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Keywords: behavior, Arctic, narwhal, foraging behavior, locomotion, diving behavior

Citation: Tervo OM, Ditlevsen S, Ngô MC, Nielsen NH, Blackwell SB, Williams TM and Heide-Jørgensen MP (2021) Hunting by the Stroke: How Foraging Drives Diving Behavior and Locomotion of East-Greenland Narwhals (Monodon monoceros). Front. Mar. Sci. 7:596469. doi: 10.3389/fmars.2020.596469

Received: 19 August 2020; Accepted: 24 December 2020;
Published: 21 January 2021.

Edited by:

Adrian C. Gleiss, Murdoch University, Australia

Reviewed by:

Yuuki Watanabe, National Institute of Polar Research, Japan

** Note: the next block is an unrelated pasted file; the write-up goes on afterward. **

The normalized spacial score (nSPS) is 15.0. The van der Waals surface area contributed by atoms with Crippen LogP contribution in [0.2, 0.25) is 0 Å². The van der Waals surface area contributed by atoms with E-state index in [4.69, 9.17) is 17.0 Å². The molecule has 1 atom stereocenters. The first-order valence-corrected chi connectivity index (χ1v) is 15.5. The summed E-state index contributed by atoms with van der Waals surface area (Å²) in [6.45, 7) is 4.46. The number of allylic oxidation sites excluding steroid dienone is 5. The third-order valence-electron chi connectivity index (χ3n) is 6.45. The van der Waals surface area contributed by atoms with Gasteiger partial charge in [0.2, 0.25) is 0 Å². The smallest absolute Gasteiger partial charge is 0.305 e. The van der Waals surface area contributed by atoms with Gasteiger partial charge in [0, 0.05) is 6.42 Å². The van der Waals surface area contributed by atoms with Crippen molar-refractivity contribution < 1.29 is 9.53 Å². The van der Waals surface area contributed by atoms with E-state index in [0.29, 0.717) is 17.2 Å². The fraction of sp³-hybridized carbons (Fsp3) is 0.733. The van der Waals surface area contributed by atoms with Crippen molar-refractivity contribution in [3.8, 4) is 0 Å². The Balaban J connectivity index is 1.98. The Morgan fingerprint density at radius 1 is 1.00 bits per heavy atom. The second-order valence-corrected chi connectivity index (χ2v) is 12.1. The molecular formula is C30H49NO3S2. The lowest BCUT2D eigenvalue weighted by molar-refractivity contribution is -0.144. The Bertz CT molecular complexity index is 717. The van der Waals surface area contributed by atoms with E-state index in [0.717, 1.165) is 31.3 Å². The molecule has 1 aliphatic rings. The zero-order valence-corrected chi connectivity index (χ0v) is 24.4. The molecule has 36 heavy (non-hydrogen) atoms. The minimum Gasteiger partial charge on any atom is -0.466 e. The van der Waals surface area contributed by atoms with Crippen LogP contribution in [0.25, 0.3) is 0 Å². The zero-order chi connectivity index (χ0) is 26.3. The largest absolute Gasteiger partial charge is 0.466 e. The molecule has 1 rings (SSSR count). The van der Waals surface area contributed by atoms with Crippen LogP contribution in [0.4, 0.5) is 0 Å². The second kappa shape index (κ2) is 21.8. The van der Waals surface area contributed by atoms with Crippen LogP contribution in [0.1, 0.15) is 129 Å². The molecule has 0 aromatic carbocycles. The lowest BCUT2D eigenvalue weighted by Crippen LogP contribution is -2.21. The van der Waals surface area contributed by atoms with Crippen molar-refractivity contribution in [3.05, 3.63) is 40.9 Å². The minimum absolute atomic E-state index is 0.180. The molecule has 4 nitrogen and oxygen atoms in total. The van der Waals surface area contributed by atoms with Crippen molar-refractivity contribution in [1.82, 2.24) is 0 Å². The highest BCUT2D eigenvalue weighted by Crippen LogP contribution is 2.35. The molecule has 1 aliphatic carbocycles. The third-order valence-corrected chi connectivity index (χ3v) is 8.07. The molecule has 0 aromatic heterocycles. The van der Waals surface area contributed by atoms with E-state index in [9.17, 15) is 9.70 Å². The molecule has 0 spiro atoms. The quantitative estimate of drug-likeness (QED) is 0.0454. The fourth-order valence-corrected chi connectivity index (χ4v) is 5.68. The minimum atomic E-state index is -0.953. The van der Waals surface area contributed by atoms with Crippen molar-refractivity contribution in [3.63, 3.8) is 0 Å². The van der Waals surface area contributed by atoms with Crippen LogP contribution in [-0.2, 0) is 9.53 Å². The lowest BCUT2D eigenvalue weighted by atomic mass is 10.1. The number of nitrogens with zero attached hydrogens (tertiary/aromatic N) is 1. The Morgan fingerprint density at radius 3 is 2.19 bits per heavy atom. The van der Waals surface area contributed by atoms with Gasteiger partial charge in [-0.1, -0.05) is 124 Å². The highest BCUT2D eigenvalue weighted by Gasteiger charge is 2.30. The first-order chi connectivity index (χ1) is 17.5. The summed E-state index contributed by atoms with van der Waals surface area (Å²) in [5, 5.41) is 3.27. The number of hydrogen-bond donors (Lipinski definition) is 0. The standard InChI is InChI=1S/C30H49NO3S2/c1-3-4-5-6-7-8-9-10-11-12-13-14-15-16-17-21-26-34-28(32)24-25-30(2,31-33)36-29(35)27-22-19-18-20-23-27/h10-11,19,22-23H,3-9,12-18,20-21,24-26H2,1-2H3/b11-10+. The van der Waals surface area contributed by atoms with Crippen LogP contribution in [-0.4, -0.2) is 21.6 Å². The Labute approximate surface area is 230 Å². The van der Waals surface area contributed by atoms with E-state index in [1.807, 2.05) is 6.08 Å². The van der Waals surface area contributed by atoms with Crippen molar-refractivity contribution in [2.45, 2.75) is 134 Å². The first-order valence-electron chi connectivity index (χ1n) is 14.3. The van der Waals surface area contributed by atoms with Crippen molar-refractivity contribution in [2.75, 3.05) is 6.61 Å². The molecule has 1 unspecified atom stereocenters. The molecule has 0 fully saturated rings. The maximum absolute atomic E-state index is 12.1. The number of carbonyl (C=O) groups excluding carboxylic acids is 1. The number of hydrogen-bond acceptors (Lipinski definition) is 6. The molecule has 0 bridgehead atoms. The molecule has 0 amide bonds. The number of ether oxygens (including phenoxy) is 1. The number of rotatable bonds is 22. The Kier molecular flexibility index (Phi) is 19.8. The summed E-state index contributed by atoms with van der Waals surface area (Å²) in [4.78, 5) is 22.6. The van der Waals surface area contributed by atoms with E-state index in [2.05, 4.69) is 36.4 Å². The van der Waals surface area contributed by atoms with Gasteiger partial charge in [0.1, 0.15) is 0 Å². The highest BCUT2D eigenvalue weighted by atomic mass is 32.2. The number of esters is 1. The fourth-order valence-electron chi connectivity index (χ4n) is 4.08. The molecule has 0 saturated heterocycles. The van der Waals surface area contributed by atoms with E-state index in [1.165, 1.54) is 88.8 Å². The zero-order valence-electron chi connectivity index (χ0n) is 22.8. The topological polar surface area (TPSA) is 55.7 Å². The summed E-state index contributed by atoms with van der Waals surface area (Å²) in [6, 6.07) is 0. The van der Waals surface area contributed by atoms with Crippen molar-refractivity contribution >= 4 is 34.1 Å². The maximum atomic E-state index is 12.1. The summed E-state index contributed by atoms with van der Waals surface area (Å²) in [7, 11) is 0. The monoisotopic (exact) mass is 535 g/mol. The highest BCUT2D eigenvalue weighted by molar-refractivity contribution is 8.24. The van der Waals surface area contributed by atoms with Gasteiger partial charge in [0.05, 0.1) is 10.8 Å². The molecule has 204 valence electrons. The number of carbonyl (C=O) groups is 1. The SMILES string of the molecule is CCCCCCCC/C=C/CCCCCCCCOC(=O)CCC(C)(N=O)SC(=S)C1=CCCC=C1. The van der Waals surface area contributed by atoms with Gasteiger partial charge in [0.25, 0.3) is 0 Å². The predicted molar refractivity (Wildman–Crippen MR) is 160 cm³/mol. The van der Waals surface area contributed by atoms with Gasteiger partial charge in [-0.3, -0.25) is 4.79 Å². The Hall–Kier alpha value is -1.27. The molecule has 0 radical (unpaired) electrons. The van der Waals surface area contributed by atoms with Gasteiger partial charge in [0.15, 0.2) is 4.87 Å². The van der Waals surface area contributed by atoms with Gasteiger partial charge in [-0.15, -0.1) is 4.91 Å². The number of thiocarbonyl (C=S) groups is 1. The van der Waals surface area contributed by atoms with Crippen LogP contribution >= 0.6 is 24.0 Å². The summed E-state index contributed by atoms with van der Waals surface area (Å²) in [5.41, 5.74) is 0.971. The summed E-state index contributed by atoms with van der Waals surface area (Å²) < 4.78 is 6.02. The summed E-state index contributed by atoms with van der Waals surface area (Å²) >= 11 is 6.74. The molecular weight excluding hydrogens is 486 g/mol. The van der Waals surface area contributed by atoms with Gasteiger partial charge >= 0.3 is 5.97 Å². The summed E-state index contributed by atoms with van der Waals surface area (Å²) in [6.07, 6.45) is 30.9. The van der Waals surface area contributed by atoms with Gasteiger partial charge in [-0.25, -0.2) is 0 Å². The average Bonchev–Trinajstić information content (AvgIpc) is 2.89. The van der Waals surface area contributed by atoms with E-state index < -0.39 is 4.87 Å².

Samantha Andrzejaczek, Stanford University, United States

Copyright © 2021 Tervo, Ditlevsen, Ngô, Nielsen, Blackwell, Williams and Heide-Jørgensen. This is an open-access article distributed under the terms of the Creative Commons Attribution License (CC BY). The use, distribution or reproduction in other forums is permitted, provided the original author(s) and the copyright owner(s) are credited and that the original publication in this journal is cited, in accordance with accepted academic practice. No use, distribution or reproduction is permitted which does not comply with these terms.

*Correspondence: Outi M. Tervo,